The radical right, as we have been seeing, is a very different affair, one with a definite political, economic, and social purpose, and able to capitalize on the growing power of an important religious group which has long felt the denial of its rightful share in shaping the policies of the nation. To be sure, fundamentalist conservatism is today by no means a monolithic ideology. Even as von Frellick was attempting to recruit prominent ministers and lay leaders in Dallas for Christian Citizen, a leader of the Baptist General Convention of Texas was publicly reminding them of the recent recommendation of the Convention that “Baptists . . . exercise caution when asked to support efforts to mobilize Christians into a political power.” But despite this recommendation, and despite warnings by other Baptists and moderate fundamentalists, it remains clear that large numbers of fundamentalists are being “mobilized” and that their religious and regional conservatism is converting readily into the ideology of the radical right and swelling the chorus of reactionary and apocalyptic voices in the land.



The main strength and appeal of fundamentalist conservatism lies in its nativist nationalism. In the “gray atmosphere” of America’s tense, cautious international power struggle with the Soviet Union in a nuclear age—an atmosphere made even more troubled by the rise of the minorities within the society—its program of “Americanism” becomes a way of explaining the nation’s loss of supremacy and autonomy; it also provides a set of crusading directives for the road to Armageddon that dispels uncertainty and discharges both national tensions and local frustrations. On the international scene, it identifies America’s “decline” and the Communist ascendancy with the loss of the West’s four-hundred-year monopoly of power and with the passing of Anglo-Saxon dominance. The immense strengthening of America’s world position since the war counts for nothing in the light of our failure to assume the world dominance which Great Britain has relinquished. The shock which followed Sputnik has doubtless helped to bring on the somewhat delayed discovery by certain people in the hinterlands that the American century had been lost, just as the Supreme Court decision on desegregation and the election of Kennedy woke many of the same people to the fact that political power in America was also passing out of their hands.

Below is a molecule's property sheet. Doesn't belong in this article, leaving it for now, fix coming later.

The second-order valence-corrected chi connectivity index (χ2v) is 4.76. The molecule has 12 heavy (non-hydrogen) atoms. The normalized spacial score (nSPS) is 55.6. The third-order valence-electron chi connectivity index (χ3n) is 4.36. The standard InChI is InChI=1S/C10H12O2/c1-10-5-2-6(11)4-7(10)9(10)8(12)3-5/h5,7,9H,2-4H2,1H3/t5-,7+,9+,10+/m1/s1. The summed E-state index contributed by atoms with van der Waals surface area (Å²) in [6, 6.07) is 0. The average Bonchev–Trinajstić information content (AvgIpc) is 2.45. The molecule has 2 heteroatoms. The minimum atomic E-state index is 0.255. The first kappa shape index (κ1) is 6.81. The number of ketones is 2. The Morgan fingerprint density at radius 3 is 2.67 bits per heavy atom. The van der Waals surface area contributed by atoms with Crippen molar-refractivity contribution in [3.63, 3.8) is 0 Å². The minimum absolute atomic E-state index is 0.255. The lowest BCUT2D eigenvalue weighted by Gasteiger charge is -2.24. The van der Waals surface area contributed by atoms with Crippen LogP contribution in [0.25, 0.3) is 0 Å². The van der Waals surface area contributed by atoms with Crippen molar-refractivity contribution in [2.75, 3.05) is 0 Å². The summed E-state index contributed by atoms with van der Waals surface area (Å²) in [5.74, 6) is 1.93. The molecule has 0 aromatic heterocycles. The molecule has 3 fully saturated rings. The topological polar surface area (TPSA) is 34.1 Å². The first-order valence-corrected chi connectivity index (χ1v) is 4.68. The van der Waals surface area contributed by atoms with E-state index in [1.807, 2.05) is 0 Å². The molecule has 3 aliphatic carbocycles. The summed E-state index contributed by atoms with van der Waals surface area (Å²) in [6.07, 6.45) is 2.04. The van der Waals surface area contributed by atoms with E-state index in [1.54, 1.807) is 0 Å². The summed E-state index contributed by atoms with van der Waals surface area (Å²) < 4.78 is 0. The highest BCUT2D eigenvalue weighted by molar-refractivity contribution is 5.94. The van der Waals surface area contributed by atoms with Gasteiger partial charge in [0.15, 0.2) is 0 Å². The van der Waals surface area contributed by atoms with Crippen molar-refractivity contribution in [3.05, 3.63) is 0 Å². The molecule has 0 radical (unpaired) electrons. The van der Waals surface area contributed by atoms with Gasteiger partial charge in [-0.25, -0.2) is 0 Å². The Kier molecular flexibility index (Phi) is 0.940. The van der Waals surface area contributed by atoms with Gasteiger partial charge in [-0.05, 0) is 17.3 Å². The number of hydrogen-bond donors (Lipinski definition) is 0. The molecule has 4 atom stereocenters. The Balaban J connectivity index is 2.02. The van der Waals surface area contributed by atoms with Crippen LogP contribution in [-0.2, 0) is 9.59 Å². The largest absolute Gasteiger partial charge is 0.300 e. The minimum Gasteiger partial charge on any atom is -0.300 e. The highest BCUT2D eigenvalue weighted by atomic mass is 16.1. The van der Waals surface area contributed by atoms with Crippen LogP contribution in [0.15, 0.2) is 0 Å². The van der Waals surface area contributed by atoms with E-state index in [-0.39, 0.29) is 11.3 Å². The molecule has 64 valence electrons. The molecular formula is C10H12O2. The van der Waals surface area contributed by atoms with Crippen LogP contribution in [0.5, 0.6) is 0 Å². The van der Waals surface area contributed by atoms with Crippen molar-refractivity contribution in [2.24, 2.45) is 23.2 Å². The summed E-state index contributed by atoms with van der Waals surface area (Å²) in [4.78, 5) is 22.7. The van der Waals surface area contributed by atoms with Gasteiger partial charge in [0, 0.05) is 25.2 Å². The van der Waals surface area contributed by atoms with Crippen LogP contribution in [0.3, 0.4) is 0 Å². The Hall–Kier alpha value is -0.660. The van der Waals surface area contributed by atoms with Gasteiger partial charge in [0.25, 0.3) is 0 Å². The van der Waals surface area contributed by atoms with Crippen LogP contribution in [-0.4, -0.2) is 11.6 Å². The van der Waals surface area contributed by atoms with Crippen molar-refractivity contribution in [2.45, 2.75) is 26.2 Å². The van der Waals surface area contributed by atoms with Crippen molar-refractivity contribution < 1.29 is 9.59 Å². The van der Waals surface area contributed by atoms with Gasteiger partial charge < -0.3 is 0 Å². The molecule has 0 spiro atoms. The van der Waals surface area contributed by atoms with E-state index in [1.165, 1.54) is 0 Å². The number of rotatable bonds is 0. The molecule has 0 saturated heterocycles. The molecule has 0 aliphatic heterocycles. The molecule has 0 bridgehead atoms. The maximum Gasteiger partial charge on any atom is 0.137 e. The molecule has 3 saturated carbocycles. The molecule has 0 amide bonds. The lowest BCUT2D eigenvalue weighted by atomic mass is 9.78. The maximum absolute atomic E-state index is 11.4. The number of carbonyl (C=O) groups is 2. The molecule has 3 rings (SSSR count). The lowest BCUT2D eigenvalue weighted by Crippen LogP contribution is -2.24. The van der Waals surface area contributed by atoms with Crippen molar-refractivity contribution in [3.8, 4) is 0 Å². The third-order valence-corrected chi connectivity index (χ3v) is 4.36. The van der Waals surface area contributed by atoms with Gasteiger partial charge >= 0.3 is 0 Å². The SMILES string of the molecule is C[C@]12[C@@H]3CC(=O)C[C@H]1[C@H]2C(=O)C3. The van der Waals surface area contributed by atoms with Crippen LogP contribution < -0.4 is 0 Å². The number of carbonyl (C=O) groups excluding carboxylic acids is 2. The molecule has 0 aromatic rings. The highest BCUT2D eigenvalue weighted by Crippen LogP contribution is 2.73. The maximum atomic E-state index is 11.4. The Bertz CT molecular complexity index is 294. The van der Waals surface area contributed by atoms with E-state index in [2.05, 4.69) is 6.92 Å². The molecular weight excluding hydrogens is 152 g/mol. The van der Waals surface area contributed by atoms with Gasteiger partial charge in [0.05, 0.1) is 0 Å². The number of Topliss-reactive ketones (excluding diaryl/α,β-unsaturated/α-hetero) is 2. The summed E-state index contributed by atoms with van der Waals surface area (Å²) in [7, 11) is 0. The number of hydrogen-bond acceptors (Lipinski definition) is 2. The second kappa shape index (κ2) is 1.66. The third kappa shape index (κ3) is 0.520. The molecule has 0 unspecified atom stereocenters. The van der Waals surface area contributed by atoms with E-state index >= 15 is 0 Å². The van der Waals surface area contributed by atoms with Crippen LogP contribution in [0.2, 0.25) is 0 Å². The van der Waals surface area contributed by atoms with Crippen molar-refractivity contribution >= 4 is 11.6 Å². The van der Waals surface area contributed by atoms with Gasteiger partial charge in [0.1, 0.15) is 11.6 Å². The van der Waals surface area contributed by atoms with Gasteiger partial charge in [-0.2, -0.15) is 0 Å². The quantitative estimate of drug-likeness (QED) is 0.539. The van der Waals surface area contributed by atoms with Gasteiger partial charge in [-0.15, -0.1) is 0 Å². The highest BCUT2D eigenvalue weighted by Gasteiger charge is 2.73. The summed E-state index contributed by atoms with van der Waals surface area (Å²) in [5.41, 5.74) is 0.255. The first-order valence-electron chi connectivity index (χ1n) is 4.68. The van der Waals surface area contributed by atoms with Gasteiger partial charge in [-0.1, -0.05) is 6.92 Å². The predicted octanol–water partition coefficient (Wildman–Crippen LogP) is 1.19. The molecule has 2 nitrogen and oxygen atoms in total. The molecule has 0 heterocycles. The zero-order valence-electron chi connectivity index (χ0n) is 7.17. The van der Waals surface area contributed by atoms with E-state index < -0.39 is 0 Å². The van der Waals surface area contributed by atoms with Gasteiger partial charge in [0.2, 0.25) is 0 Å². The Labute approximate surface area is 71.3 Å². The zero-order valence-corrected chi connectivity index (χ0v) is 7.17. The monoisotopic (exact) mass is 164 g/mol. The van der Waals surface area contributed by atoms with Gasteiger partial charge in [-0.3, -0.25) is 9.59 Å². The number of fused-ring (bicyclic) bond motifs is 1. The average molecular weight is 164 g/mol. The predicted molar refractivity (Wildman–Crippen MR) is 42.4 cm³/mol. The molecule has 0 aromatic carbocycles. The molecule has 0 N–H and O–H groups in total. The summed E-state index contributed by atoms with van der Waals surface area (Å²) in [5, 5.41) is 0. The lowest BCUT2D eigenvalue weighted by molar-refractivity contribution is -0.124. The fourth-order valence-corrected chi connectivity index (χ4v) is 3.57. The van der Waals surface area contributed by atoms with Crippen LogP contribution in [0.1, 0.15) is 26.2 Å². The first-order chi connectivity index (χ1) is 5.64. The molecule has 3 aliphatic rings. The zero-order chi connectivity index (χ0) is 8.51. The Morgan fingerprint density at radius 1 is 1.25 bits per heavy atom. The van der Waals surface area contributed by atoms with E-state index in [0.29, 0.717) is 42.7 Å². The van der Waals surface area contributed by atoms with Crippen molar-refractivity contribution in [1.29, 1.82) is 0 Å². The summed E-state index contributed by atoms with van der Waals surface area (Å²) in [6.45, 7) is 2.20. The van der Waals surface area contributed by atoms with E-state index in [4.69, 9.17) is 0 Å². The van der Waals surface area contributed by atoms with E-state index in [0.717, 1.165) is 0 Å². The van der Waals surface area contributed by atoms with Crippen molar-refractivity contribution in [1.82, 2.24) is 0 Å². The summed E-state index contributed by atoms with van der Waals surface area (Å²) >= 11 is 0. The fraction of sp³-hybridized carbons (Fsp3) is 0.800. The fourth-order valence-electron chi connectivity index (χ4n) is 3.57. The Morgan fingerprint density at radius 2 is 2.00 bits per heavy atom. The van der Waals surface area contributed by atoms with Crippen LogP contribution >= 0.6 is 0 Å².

The appeal of the new nativist nationalism, however, need not remain confined to the rabid—as McCarthyism, being a form of revenge politics, necessarily was. The redistribution of power both abroad and at home has disheartened many moderate people—those who gladly might have settled for less than a monopoly if they could be sure that the Russians (and the Chinese) would do likewise, and who might have accepted the claims of the racial, religious, and ethnic minorities (and of labor), so long as these did not encroach upon their own lives, and so long as their own interests continued to be dominantly represented. Feeling that all of this is no longer the case, the nativist segment of the Protestant population becomes a prey of those who would like to replace the pluralistic orientation which has led America to a precarious co-existence by a doctrinaire, chauvinistic Americanism seeking to achieve a “Pax Americana.” In Protestant fundamentalism, imbued with nationalism—not unlike the case of pre-World War II German Lutheranism—many formerly moderate people find a powerful rationale and symbolism for this complex of attitudes. The practical program to support the “Americanist” effort in foreign affairs has the further attraction of asking for the abolition of the welfare state, which the Protestants in question see as benefiting mainly the minorities whose rise to prominence has begun to threaten their control within the society and reshape their America in a different image. Thus they are susceptible to a program which by calling for a return to a 19th-century type of capitalism and an end to collaboration with our allies on an equal basis, will bring into power those native groups who can restore their traditional position in the scheme of things. It is on such anxieties and impulses that the radical right has battened.

Whoever has taken the radical right as amounting to nothing more than the fulminations of a few crackpots, or the temporary prominence of the lunatic fringe achieved mainly by publicity, would do well to ponder the matter further. More thought had better be taken, also, by those who have concluded that since the radical right is unlikely to take over America, it can be disregarded as a growing power bloc and a potential influence for harm.